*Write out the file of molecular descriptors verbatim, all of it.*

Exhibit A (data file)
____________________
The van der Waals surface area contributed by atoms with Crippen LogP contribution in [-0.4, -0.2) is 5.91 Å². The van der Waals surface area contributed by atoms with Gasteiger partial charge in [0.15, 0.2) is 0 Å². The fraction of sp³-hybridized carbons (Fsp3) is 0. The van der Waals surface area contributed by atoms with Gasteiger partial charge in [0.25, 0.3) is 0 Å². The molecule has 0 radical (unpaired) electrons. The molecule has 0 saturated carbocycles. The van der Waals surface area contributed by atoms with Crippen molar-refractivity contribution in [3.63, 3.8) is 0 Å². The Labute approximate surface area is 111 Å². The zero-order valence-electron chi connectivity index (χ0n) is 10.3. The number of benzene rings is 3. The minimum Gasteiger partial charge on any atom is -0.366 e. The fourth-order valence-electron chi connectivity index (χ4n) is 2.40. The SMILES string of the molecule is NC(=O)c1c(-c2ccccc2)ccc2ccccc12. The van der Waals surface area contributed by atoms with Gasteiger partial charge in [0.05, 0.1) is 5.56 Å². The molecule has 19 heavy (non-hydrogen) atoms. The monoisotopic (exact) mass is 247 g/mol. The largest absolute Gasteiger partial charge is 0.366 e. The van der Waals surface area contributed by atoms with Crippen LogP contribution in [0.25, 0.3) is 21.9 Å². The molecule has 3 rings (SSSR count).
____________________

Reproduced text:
The van der Waals surface area contributed by atoms with Crippen LogP contribution in [-0.4, -0.2) is 5.91 Å². The van der Waals surface area contributed by atoms with Gasteiger partial charge in [0.15, 0.2) is 0 Å². The fraction of sp³-hybridized carbons (Fsp3) is 0. The van der Waals surface area contributed by atoms with Gasteiger partial charge in [0.25, 0.3) is 0 Å². The molecule has 0 radical (unpaired) electrons. The molecule has 0 saturated carbocycles. The van der Waals surface area contributed by atoms with Crippen molar-refractivity contribution in [3.63, 3.8) is 0 Å². The Labute approximate surface area is 111 Å². The zero-order valence-electron chi connectivity index (χ0n) is 10.3. The number of benzene rings is 3. The minimum Gasteiger partial charge on any atom is -0.366 e. The fourth-order valence-electron chi connectivity index (χ4n) is 2.40. The SMILES string of the molecule is NC(=O)c1c(-c2ccccc2)ccc2ccccc12. The van der Waals surface area contributed by atoms with Gasteiger partial charge in [0.05, 0.1) is 5.56 Å². The molecule has 19 heavy (non-hydrogen) atoms. The monoisotopic (exact) mass is 247 g/mol. The largest absolute Gasteiger partial charge is 0.366 e. The van der Waals surface area contributed by atoms with Crippen LogP contribution in [0.25, 0.3) is 21.9 Å². The molecule has 3 rings (SSSR count).